When is an asymmetric plant-pollinator relationship symmetrical ?

  • Pavel Kindlmann Institute of Systems Biology and Ecology AS CR and University of South Bohemia, Branišovská 31, 370 05 České Budějovice, Czech Republic.
  • David L. Roberts Royal Botanic Gardens, Kew, Richmond, Surrey, TW9 3AB, UK.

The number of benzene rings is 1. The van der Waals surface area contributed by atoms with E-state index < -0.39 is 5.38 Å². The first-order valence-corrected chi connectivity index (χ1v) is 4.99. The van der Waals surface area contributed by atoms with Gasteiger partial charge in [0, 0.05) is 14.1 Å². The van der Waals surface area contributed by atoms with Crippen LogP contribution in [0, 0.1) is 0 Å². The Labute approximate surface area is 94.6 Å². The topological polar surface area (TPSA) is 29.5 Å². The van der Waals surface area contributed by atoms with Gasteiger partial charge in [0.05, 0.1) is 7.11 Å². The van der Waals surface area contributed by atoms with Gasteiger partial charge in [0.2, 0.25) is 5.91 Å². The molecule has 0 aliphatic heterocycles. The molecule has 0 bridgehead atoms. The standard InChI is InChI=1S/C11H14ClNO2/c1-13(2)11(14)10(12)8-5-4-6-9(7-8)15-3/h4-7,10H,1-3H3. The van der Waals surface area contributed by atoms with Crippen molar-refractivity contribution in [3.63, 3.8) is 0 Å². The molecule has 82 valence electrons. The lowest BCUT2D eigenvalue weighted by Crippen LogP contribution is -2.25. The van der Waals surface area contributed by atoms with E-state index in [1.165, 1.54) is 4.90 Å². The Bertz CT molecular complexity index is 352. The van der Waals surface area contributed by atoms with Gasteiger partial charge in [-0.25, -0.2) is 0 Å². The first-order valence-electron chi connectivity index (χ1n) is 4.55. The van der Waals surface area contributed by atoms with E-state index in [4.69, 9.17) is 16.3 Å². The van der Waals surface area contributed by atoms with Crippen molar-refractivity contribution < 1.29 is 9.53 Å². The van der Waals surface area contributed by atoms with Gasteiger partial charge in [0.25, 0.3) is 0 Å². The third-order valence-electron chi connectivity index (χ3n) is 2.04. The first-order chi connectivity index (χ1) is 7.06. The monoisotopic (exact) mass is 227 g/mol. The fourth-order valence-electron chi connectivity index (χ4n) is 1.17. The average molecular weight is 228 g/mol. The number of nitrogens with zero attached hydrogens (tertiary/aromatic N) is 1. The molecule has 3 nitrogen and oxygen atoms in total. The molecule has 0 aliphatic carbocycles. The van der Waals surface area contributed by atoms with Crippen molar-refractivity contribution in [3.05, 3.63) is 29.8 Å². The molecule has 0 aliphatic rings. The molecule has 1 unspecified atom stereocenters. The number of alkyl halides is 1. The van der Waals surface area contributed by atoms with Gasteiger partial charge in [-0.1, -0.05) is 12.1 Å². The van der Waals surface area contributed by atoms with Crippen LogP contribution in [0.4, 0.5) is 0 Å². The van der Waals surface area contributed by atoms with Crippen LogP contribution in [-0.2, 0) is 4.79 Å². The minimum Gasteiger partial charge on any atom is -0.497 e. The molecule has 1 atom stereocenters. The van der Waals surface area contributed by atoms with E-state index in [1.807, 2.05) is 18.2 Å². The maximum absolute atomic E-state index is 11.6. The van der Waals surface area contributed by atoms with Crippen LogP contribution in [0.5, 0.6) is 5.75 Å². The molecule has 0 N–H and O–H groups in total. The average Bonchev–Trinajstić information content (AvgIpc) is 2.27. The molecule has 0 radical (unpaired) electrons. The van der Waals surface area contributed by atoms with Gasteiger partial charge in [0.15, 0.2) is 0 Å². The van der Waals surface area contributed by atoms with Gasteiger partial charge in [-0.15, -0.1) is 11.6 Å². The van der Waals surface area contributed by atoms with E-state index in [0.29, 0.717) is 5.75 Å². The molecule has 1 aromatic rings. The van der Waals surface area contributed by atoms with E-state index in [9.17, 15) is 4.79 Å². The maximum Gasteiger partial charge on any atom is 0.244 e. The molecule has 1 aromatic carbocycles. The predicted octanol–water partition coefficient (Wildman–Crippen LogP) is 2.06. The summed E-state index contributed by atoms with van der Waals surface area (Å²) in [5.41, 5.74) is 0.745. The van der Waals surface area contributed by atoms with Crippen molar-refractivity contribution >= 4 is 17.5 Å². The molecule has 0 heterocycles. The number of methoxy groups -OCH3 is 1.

The Orchidaceae is a highly evolved, pollinator orientated family with some of the most specialized pollination systems. It has been suggestedthat plant specialization should be considered along with the degree of specialization of the mutualist partners and that bothsides of the mutualistic interaction need to be evaluated to gain insights into the response of species to habitat fragmentation. Here weraise the question of reward systems, in particular, species that are pollinated through deception. The model is applied to two specialistplant genera with different means of deception, food and sexual, and compare the levels of decline of the two genera throughout Europe.We show that there is a highly significant difference between Dactylorhiza (food deceptive) and Ophrys (sexually deceptive) in the rate ofdecline, with Ophrys suffering much stronger decline consistently across Europe.